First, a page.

Saturday, 13 September 2008

Can you sell a software process?

Most software groups (and I'm sure that this doesn't apply to just software groups) with any sort of history have a record of trying out prescribed process improvement after process improvement, many of them ending in some sort of failure - generally meaning that the process didn't meet the expectation or goals it was introduced with.

This can be especially true of process improvements that are built around an expensive software tool. I've had my fair share of colleagues lost to some sales type or evangelist touting the latest and greatest in software silver bullets. The use of the word 'evangelist' is telling, and conjures up images of an overzealous individual pushing unfounded ideas at you - it gives an indication of the mysic aura that a 'process guru' can give themselves by which one can be blinded.

CASE tools aren't that useful when they constrain you too much to one process, and some companies that push tools as well as processes rely on a self-created cult-like following whipped up from the guru of the day's scribblings. When these words of wisdom are unfounded, unproven and (even better) not understandable, they can be taken by savvy marketers to sell the tool.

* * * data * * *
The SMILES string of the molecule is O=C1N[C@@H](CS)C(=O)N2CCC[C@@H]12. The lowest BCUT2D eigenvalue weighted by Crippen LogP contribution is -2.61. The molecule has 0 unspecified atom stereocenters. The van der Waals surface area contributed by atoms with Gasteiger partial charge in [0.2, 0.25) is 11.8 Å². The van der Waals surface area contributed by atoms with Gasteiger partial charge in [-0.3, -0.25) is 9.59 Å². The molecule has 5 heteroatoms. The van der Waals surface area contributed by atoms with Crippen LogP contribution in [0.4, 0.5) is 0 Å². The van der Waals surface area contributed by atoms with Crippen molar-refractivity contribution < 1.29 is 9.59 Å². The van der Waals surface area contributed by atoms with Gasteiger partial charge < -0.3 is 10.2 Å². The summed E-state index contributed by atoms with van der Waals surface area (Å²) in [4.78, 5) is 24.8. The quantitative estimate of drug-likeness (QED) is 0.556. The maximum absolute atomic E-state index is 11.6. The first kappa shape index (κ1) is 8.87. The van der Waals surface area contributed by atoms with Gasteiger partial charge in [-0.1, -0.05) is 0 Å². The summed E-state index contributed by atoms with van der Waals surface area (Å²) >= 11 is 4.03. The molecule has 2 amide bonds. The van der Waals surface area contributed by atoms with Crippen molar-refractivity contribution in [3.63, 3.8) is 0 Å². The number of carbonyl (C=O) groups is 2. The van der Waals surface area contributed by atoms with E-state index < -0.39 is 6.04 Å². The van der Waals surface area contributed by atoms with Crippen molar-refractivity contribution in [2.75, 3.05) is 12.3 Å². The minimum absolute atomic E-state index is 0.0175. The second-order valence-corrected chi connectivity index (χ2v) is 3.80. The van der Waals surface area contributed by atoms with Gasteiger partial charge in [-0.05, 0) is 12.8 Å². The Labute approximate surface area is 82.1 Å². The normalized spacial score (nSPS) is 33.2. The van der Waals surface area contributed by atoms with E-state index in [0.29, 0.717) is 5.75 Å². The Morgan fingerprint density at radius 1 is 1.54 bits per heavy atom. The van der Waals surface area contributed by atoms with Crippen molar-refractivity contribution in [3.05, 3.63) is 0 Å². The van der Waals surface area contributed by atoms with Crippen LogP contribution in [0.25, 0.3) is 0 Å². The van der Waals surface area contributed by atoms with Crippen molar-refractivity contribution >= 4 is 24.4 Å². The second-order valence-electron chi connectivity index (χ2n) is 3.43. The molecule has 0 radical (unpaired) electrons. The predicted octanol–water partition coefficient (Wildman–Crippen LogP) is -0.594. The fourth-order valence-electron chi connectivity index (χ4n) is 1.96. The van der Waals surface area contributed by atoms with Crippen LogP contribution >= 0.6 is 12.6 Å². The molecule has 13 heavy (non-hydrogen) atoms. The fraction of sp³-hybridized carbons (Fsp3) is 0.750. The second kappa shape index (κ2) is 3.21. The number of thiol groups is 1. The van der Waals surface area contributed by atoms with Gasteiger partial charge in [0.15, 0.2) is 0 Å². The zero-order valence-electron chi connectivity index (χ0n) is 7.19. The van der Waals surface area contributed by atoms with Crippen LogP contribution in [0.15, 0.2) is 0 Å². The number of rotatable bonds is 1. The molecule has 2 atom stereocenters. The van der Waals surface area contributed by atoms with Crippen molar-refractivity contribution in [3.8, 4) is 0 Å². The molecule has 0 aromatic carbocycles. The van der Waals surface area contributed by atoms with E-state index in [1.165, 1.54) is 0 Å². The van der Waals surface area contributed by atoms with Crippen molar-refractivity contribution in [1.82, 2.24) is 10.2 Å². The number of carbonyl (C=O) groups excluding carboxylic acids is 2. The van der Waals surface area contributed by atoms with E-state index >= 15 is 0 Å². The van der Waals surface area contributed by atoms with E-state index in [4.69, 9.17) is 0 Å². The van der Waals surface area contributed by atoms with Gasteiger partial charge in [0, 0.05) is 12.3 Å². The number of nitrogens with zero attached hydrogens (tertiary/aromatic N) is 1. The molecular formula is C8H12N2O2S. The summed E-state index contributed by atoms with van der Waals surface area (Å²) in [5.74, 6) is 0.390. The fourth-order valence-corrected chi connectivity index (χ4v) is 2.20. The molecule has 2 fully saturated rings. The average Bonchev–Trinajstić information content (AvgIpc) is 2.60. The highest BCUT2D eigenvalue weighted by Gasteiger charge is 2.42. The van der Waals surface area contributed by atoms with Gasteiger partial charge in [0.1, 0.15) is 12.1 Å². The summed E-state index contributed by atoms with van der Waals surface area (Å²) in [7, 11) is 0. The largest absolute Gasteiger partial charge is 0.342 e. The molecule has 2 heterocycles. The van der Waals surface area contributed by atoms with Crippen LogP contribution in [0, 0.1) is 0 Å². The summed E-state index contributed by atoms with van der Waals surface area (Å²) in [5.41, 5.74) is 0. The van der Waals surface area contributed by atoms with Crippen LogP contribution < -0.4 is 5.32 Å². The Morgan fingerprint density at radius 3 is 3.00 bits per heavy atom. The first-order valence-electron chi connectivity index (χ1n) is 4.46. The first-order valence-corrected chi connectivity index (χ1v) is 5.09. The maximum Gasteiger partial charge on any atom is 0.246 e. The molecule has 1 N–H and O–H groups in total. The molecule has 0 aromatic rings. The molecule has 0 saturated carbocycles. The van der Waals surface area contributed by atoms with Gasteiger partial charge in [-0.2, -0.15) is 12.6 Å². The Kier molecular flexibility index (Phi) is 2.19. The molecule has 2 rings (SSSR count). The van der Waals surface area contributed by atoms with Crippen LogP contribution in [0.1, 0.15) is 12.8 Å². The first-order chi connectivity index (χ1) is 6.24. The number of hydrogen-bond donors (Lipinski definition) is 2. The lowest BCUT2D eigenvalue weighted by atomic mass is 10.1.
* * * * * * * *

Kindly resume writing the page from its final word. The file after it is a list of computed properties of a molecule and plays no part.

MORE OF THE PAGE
A prescribed process (from a heavy one to a very light or 'agile' one) may fit perfectly into the company, work environment, or culture it grew up in but moving it into another environment, more often than not, can transform it into a useless or even dangerous beast.

In the translation, you can lose the meaning of important concepts, miss out on understanding vital assumptions and all the other pitfalls associated with one person attempting to describe a complex system to another. No matter how many reams of written documents or concise manifestos one writes, some things just get missed - even when the two communicator's work cultures are very similar.

What would be much more useful and less prone to failure is an expert in processes to mentor a group over a period of time (even indefinitely), who can prescribe and tailor a process to meet their current needs, to put in place mechanisms to measure the success and progress of the group and ultimately advance the group's software capability - a process specialist or change agent.

A software CASE tool is no substitute for an experienced mentor!

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